The process of an independent Scotland rejoining the European Union could be "relatively speedy", a senior German MEP has said.
Elmar Brok said there would be few technical obstacles to overcome if the political will was there to allow it to happen.
Mr Brok also suggested Europe's opposition to independence had softened as a result of the Brexit vote.
But he said much would depend on the attitude of countries such as Spain.
Mr Brok is the former chairman of the European Parliament's foreign affairs committee, and a member of Angela Merkel's CDU party.
Speaking in the House of Commons last month, Prime Minister Theresa May insisted Scotland would be leaving the EU regardless of whether or not it was independent.
She added: "What we need now is to unite, to come together as a country and to ensure that we can get the best deal for the whole of the United Kingdom."
But Mr Brok said that "Scotland has our sympathy" after the country voted by 62% to 38% for the UK to remain part of the EU in last year's referendum, despite the UK as a whole voting to leave.
He told BBC Scotland: "If there is a possibility that the United Kingdom breaks - which we do not hope - then I think we should have a positive relationship with Scotland to find solutions.
"We would like to have Britain as a whole in the European Union. If parts would come, I would be the last one who would be against it."
Mr Brok stressed that any independence referendum would need to be approved by London - something that Mrs May has already ruled out, repeatedly arguing that "now is not the time" for another vote on the issue.
Instead, she has pledged to get the best possible deal for the UK as a whole, and has called on the Scottish government to focus on that rather than another independence referendum.
Her Scottish secretary, David Mundell, has said that Mrs May's "now" could include "the Brexit process, the journey of leaving and people being able to understand what the UK's new relationship with the EU is, so they can make an informed choice if there was ever to be another referendum".
That has led to speculation that First Minister Nicola Sturgeon may consider holding a "consultative" referendum - similar to one held in Catalonia after the Spanish government refused to grant permission for one.
But Mr Brok said: "If this is not approved by London then we have problems with other countries, because it would be an example for Catalonia, for example."
Analysis by Nick Eardley, BBC Scotland political correspondent
Last week the Spanish foreign minister said his country had no intention of blocking Scotland joining. This week a senior German MEP says that process could be swift.
His thinking is that because Scotland already complies with EU rules, it wouldn't have to change much. He says it's possible there could be political stumbling blocks - but the technical problems would be minimal.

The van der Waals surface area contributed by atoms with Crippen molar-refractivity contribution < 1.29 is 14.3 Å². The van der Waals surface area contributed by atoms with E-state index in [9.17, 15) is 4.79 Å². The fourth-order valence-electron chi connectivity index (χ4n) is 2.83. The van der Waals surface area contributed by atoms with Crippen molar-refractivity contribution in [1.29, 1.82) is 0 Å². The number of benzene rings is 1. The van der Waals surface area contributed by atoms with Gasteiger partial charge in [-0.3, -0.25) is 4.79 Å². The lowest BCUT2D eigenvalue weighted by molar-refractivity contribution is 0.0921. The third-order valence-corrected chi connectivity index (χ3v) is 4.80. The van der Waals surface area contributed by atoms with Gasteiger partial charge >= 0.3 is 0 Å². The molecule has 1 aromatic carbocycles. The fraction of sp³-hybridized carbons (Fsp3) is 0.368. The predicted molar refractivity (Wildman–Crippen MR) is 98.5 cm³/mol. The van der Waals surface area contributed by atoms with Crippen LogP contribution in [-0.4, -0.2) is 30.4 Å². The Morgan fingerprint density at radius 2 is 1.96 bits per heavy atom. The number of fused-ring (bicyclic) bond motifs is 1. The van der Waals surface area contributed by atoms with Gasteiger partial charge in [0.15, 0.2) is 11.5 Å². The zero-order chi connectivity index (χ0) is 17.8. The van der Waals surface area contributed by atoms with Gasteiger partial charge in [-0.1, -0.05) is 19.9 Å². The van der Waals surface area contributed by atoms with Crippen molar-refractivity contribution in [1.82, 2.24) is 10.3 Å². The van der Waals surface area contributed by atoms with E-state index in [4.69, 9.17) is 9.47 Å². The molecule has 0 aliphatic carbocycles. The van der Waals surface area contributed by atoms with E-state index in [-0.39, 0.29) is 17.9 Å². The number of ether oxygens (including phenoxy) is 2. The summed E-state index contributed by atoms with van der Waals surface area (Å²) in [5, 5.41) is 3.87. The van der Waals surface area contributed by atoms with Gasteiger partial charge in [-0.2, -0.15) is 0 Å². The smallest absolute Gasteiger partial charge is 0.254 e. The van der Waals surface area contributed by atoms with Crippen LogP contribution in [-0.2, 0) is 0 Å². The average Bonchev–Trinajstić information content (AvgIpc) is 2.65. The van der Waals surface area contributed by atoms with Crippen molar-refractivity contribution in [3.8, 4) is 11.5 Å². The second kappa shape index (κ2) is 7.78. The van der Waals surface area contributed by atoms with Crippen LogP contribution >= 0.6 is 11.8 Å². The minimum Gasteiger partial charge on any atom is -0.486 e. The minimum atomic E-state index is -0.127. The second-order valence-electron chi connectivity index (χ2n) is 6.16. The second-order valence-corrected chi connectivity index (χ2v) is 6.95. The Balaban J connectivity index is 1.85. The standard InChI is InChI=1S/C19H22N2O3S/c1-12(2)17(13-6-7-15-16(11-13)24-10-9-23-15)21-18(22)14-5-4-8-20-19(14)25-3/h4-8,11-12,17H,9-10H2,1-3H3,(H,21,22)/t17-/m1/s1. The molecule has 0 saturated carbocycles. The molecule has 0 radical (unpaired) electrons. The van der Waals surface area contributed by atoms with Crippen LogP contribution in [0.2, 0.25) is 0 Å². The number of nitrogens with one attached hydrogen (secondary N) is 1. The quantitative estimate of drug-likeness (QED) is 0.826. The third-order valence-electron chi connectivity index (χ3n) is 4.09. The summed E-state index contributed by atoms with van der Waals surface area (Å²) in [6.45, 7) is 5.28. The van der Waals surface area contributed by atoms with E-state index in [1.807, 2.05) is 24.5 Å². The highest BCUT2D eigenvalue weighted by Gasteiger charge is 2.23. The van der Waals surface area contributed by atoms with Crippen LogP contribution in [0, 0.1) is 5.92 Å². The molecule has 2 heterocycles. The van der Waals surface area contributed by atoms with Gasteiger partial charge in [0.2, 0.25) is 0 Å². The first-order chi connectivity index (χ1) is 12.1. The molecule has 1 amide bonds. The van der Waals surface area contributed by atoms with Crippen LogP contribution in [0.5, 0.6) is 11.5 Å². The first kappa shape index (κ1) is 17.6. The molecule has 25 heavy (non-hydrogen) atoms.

Music to SNP ears? Probably. But there's a snag, the Conservatives believe. Ian Duncan, who is the party's Scottish MEP, says the EU would want a lot from Scotland - they wouldn't offer the same terms as the UK enjoys just now, Scotland would have to submit to terms that might not please Scotland's voters.
All things that might have to be weighed up in the future.
When asked whether an independent Scotland would face obstacles in a bid for EU membership, Mr Brok replied: "I do not know what Spain does".
But he pointed out that all of the EU's laws have been fully implemented and already applied in Scotland, adding: "So a lot of things which we have to negotiate with the candidate countries we have not to negotiate with Scotland because Scotland has already done it.
"If the political agreement would be there, then the process would be relatively speedy."
He also said there was no "queue" to join the EU, with each candidate country being judged on its own merits.
Mr Brok said: "Scotland is a member of the European union and fulfils all of the conditions. There will be not many technical problems."
He agreed that Brexit meant there was now more sympathy for the idea of Scottish independence among the other 27 EU member states than there had been ahead of the 2014 referendum.
The MEP continued: "In 2014 it was a situation before Brexit and we do not want to harm the United Kingdom - that might have been a consideration in Spain."
Speaking at the weekend, Spain's foreign minister Alfonso Dastis confirmed his government would not veto any attempt from Scotland to join the EU after Brexit.
But he stressed that he remained opposed to independence.
Mr Dastis added: "Having said that, if, in application of its laws, the outcome of that process is a division of the United Kingdom, any part of the United Kingdom that becomes a state and wants to join the EU will have to apply. And follow the steps that are stipulated."
Scottish Conservative MEP Ian Duncan warned that the EU's other members states would seek to divide the UK, which he said "must be united", during the Brexit process.
He added: "The Spanish are trying to play politics in a different way. They are trying to use the division, as they would see it, within the UK to try and leverage something out of Gibraltar.
"The issue was never really that Spain would veto - it is what Spain would ask of Scotland in order to avoid the veto."
Mr Duncan said he agreed it could be "very, very easy" for Scotland to join the EU after independence - but only if the country was prepared to "give up everything you would want to keep".
And he suggested there was little chance of of Scotland being allowed to opt-out of the Common Fisheries Policy, or of keeping the UK's rebate or opt-outs over currency and the Schengen Area.